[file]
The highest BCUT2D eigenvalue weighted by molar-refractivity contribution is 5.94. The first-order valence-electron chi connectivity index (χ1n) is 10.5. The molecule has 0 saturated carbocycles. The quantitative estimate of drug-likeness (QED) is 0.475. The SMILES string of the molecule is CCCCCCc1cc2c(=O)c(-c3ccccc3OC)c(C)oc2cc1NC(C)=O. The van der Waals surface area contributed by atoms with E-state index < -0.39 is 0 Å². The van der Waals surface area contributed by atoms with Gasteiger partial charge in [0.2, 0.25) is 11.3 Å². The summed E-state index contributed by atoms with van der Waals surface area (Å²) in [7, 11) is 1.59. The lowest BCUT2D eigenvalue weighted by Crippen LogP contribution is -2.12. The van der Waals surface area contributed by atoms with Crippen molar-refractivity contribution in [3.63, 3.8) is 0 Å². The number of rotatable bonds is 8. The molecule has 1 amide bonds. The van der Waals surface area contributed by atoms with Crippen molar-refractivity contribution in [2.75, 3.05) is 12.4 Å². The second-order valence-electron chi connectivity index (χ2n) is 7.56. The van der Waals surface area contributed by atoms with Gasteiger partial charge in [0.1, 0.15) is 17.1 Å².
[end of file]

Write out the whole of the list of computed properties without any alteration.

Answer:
The highest BCUT2D eigenvalue weighted by molar-refractivity contribution is 5.94. The first-order valence-electron chi connectivity index (χ1n) is 10.5. The molecule has 0 saturated carbocycles. The quantitative estimate of drug-likeness (QED) is 0.475. The SMILES string of the molecule is CCCCCCc1cc2c(=O)c(-c3ccccc3OC)c(C)oc2cc1NC(C)=O. The van der Waals surface area contributed by atoms with E-state index < -0.39 is 0 Å². The van der Waals surface area contributed by atoms with Gasteiger partial charge in [0.2, 0.25) is 11.3 Å². The summed E-state index contributed by atoms with van der Waals surface area (Å²) in [7, 11) is 1.59. The lowest BCUT2D eigenvalue weighted by Crippen LogP contribution is -2.12. The van der Waals surface area contributed by atoms with Crippen molar-refractivity contribution in [3.63, 3.8) is 0 Å². The number of rotatable bonds is 8. The molecule has 1 amide bonds. The van der Waals surface area contributed by atoms with Crippen molar-refractivity contribution in [2.75, 3.05) is 12.4 Å². The second-order valence-electron chi connectivity index (χ2n) is 7.56. The van der Waals surface area contributed by atoms with Gasteiger partial charge in [0.1, 0.15) is 17.1 Å².